Cartel sanctions against Aargau-based building companies confirmed

The Federal Administrative Court confirmed, in essence, the contested cartel sanctions imposed by the Competition Commission against building companies from the canton of Aargau. It reduced the amount of the sanctions from approximately CHF 2.8 million to approximately CHF 1.9 million. The judgments shed light on important questions of principle, in particular with regard to the competition law assessment of agreements relating to public and private procurement.

Symbolbild Aargauer Baufirmen
Photo: Keystone

At the end of 2011, the Competition Commission (COMCO) imposed fines on 17 building companies active in the canton of Aargau amounting to a total of around CHF 4 million. COMCO accused the companies of agreeing to fix prices and of determining who was to be awarded the respective contracts in connection with a number of road construction and civil engineering tenders in the canton of Aargau between 2006 and 2009. In its decision, COMCO assumed that the companies made individual agreements but that they did not agree on a defined rotation system and that these individual agreements were made in changing constellations.

Thereafter, the Cellere, Erne, Granella and Umbricht construction groups lodged appeals with the Federal Administrative Court (FAC). The other building companies accepted COMCO’s decision. These sanctions are already in force and amount to around CHF 1.1 million.

Reduced cartel sanctions

The cartel sanctions against the four appealing building companies have now been confirmed by the FAC. However, the court reduced the amount of the cartel sanctions from originally around CHF 2.8 million to around CHF 1.9 million in total.
The FAC could not find any evidence of a pre-determined rotation system either. Therefore, it had to examine all of the contested bid-rigging arrangements individually. Based on the 137 case-by-case assessments carried out – an unusually high number – the FAC concluded that between 2006 and 2009, the four building companies, through their group companies, were involved in 95 individual bid-rigging arrangements in total that are deemed illegal under competition law. With regard to 41 arrangements alleged by COMCO, the court held that there is insufficient evidence. In one case, the FAC noted a prohibited exchange of information between competitors in the run-up to the contract award. The individual cartel sanctions were therefore reduced to amounts ranging from around CHF 26,000 to around CHF 1.2 million.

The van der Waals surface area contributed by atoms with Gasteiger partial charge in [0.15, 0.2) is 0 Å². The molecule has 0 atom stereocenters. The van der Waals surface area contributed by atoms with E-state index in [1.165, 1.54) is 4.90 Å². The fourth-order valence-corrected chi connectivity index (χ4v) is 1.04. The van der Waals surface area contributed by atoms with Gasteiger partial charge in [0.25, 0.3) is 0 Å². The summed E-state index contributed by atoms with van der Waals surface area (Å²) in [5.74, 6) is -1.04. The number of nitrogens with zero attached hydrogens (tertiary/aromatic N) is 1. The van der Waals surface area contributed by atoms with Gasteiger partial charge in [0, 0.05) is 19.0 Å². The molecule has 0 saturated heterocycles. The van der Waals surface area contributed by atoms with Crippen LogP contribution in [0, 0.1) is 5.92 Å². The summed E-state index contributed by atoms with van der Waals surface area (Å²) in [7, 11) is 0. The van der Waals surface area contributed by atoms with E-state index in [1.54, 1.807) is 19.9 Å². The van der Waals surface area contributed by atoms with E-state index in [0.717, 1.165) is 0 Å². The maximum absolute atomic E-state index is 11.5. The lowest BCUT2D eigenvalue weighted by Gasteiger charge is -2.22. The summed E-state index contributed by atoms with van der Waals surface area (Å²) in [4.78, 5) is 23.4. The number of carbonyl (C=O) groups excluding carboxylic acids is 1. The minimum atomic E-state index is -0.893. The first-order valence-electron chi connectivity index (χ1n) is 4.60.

Unlawful conduct
In each case, the sanctioned conduct consisted of covert attempts to manipulate competition in public and private tenders. The parties involved in the bid-rigging arrangements submitted largely coordinated sham bids with inflated prices. The aim of these sham bids was to steer the awarding of the contract towards a particular tenderer who had been mutually designated in advance. The FAC confirmed the legal classification of this conduct as hardcore horizontal price-fixing and agreements on the allocation of markets by business partner within the meaning of the Swiss Cartel Act.

Questions of principle clarified
The judgments of the Federal Administrative Court further clarify important questions of principle regarding the assessment of bid-rigging arrangements and restrictions of competition in general. These include, first of all, the minimum legal requirements in terms of submitting and assessing evidence in competition investigations. The handling of allegedly incorrect information from companies that have filed voluntary reports and cooperated with the competition authorities has so far been unclear and subject to debate. Furthermore, various issues relating to alleged violations of procedural rights by the competition authorities are clarified. The FAC also assesses and confirms the disputed sanctionability of these competition law violations (some of which had no impact on sales) and the legality of the method used by COMCO to calculate the sanctions.

These judgments may be appealed to the Federal Supreme Court.


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